One World Sports Banks On Global Sports, Upscale And Young Viewers

More sports TV programming channels continue to look for success. Why? The constant lure of big advertisers' interest, more live and less time-shifted programming -- and young viewers.

One World Sports, owned by Dallas-based One Media Corp. focuses on international sports and hopes to join the ranks of new growing sports TV networks that include NBC Sports Network, Universal Sports, beIN Sport, a yet-to-come national TV network from Fox Sports, and others.

In a survey of some 2,100 U.S.TV consumers ages 18 to 70, One World Sports -- in a commissioned study from Frank N. Magid Associates -- says that 56% expressed interest in watching international sports, with that number rising to 60% for young viewers 18-34.

One World Sports isn't alone in this arena. Universal Sports offer up a range of Olympic sports from around the world -- swimming, track and field, gymnastics, cycling. Al-Jazeera Media Network's beIN Sport has a heavy schedule of big-time European soccer football leagues, cycling and other sports.



From the TV networks' perspective, sports programming can offer relatively stable viewership. It is also content that viewers want to see live -- not time-shifted, a big plus to national TV advertisers.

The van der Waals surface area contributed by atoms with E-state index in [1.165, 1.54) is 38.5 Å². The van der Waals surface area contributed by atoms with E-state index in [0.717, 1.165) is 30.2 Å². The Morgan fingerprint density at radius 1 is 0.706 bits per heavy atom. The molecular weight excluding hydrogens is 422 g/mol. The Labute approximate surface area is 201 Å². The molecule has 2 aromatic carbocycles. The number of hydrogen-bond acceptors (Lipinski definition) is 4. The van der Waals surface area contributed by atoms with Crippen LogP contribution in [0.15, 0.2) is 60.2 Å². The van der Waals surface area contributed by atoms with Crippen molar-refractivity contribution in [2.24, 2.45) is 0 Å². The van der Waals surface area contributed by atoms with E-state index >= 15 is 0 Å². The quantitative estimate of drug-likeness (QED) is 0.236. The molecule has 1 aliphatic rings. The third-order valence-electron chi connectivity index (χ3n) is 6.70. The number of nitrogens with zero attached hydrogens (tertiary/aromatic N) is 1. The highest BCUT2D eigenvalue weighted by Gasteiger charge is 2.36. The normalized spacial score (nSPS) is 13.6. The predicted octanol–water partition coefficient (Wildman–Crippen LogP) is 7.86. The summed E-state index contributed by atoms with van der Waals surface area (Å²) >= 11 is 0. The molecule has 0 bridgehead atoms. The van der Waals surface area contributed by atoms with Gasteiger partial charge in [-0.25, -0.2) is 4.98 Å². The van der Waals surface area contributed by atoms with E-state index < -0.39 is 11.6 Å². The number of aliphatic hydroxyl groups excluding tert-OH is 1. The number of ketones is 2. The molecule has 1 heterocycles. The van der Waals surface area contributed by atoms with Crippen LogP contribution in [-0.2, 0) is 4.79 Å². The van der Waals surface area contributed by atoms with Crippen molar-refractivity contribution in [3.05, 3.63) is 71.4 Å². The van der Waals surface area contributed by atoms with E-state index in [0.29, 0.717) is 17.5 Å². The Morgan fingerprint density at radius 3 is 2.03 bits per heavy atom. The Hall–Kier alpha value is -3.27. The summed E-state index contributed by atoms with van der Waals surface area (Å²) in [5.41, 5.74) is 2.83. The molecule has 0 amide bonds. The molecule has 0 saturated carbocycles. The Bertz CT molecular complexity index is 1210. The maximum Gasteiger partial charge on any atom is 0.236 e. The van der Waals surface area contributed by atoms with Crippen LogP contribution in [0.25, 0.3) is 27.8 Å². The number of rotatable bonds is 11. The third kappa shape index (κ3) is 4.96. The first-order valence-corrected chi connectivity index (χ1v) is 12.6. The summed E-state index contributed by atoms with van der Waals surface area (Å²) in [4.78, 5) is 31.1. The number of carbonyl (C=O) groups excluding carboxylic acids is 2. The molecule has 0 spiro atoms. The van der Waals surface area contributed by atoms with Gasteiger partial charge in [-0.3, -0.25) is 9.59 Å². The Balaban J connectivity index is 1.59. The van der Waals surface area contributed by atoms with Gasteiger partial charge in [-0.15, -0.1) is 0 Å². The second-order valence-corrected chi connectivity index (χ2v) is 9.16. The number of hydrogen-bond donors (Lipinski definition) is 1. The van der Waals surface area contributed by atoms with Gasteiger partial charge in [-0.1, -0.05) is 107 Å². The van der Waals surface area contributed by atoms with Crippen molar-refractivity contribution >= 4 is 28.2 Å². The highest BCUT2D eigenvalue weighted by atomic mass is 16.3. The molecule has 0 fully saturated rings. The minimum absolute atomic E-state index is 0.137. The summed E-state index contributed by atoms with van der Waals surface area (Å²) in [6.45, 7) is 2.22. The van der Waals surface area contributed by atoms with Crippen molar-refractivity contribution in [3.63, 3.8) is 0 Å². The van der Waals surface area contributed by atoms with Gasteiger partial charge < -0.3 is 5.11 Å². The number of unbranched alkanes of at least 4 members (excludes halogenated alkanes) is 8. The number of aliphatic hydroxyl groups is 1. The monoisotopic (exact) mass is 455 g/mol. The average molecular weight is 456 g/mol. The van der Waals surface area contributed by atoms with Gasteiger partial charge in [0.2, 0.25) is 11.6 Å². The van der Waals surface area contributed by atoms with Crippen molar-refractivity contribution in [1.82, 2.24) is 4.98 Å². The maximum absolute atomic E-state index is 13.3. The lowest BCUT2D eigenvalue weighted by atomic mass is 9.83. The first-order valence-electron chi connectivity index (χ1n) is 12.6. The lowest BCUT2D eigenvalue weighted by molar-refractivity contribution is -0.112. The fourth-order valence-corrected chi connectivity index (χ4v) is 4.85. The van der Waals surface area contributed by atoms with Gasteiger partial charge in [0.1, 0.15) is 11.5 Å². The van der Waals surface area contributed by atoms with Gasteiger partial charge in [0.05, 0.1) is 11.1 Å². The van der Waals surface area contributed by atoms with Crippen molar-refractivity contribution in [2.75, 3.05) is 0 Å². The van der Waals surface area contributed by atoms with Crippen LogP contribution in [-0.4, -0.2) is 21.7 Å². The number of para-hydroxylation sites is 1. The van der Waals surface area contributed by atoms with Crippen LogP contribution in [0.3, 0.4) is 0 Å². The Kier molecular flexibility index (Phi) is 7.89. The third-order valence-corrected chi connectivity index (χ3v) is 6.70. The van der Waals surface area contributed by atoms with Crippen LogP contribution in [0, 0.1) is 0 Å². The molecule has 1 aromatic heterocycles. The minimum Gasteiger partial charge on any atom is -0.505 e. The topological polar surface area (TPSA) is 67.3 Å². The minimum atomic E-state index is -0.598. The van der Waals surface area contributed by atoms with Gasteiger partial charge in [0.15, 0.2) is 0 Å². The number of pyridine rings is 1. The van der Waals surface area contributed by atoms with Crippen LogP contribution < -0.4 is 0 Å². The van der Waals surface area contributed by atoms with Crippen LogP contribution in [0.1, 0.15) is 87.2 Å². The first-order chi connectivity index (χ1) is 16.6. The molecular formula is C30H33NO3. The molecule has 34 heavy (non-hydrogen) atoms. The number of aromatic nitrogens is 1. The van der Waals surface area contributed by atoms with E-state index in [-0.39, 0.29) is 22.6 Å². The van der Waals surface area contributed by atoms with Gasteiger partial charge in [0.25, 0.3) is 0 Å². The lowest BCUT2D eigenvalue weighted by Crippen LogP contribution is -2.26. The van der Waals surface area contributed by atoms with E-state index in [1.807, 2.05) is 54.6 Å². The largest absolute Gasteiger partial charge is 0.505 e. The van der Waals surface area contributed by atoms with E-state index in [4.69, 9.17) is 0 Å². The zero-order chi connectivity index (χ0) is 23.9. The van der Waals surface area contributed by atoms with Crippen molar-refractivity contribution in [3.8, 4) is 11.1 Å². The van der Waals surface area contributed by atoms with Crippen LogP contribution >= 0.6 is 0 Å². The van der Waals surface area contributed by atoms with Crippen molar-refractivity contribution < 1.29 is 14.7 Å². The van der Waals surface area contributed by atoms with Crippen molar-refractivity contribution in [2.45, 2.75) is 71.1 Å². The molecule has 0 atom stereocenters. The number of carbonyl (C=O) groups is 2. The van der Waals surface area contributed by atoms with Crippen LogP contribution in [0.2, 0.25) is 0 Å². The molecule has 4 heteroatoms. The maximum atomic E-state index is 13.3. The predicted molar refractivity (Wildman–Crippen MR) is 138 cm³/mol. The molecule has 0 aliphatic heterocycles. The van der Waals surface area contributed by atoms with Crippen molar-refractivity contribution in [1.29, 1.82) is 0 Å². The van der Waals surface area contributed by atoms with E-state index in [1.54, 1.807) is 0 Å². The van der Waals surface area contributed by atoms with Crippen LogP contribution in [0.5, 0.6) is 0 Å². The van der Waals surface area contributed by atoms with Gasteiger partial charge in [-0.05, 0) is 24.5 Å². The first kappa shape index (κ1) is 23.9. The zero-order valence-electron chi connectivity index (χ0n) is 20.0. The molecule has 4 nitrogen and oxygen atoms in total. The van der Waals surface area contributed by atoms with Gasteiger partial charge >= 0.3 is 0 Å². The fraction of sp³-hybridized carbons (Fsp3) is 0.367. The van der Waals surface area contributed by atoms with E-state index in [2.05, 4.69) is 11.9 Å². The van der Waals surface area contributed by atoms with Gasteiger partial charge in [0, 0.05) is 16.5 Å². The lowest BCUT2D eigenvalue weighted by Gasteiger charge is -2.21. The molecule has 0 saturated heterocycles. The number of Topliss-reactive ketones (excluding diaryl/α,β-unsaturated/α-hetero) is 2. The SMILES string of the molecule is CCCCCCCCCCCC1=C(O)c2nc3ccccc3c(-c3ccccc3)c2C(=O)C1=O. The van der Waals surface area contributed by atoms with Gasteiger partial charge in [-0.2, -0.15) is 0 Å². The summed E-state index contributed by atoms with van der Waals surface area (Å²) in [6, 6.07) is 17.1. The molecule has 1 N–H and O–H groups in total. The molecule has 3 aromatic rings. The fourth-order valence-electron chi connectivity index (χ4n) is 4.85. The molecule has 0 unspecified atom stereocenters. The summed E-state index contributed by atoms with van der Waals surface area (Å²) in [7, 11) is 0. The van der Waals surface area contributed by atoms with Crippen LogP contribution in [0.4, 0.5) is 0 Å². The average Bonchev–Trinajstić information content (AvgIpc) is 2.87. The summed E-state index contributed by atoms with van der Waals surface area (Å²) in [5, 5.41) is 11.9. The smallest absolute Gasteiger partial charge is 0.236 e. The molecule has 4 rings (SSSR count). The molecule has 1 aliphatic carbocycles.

How does One World Sports plan to fit in? For its part, the year-old One World Sports airs 12 Asian soccer leagues, 72 home games of the big Japanese baseball team, Yomiuri Giants, as well as basketball from China, cricket, rugby, badminton and other sports.

Beth Sanford, vice president of marketing for One World Sports, says: "We clearly have upscale, more educated viewers. There is much broader interest overall in global sports in the population at large."

She adds: "Secondly, those consumers [from the study] that stood out the most are the millennials, who are important in terms of the distribution community because of cord-shaving and cord-cutting, as well as a good advertising target as well."

Right now, the network has limited distribution -- somewhat less than 20 million subscribers, coming mostly from TV distributors Dish Network, Cablevision Systems and Mediacom.

Much has been made of growing sports TV channels and the growing subscriber fee cost to cable operators, satellite programming and telco operators. As a result, many TV distributors have looked to putting more sports TV networks on pay-TV tiers.

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